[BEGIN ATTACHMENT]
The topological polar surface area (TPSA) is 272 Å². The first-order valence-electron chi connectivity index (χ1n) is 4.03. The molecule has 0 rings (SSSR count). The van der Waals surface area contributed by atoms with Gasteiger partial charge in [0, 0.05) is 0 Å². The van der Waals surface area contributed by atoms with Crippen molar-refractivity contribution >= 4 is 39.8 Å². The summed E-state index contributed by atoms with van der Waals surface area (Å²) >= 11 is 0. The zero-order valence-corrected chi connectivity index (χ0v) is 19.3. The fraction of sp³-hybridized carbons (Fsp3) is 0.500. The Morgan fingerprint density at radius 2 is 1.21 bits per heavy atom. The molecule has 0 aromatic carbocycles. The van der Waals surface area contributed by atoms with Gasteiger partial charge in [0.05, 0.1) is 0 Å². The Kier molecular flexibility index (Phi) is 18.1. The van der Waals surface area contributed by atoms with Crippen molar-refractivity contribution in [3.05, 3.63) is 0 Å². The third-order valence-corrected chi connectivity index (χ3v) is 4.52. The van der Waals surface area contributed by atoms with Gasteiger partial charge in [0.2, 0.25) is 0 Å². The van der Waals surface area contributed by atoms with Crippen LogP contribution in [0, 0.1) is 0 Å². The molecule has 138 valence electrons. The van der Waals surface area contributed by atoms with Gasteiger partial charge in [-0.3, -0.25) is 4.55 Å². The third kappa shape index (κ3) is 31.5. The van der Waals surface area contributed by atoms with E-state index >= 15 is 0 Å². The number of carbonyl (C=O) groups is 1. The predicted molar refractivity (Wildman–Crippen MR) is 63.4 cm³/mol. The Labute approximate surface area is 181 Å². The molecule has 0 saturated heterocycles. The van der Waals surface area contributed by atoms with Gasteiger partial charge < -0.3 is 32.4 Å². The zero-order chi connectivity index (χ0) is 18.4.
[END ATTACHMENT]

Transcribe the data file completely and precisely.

The topological polar surface area (TPSA) is 272 Å². The first-order valence-electron chi connectivity index (χ1n) is 4.03. The molecule has 0 rings (SSSR count). The van der Waals surface area contributed by atoms with Gasteiger partial charge in [0, 0.05) is 0 Å². The van der Waals surface area contributed by atoms with Crippen molar-refractivity contribution >= 4 is 39.8 Å². The summed E-state index contributed by atoms with van der Waals surface area (Å²) >= 11 is 0. The zero-order valence-corrected chi connectivity index (χ0v) is 19.3. The fraction of sp³-hybridized carbons (Fsp3) is 0.500. The Morgan fingerprint density at radius 2 is 1.21 bits per heavy atom. The molecule has 0 aromatic carbocycles. The van der Waals surface area contributed by atoms with Gasteiger partial charge in [0.05, 0.1) is 0 Å². The Kier molecular flexibility index (Phi) is 18.1. The van der Waals surface area contributed by atoms with Crippen molar-refractivity contribution in [3.05, 3.63) is 0 Å². The third-order valence-corrected chi connectivity index (χ3v) is 4.52. The van der Waals surface area contributed by atoms with Gasteiger partial charge in [0.2, 0.25) is 0 Å². The van der Waals surface area contributed by atoms with Crippen LogP contribution in [0, 0.1) is 0 Å². The molecule has 138 valence electrons. The van der Waals surface area contributed by atoms with Gasteiger partial charge in [-0.3, -0.25) is 4.55 Å². The third kappa shape index (κ3) is 31.5. The van der Waals surface area contributed by atoms with E-state index >= 15 is 0 Å². The number of carbonyl (C=O) groups is 1. The predicted molar refractivity (Wildman–Crippen MR) is 63.4 cm³/mol. The Labute approximate surface area is 181 Å². The molecule has 0 saturated heterocycles. The van der Waals surface area contributed by atoms with Gasteiger partial charge < -0.3 is 32.4 Å². The zero-order chi connectivity index (χ0) is 18.4.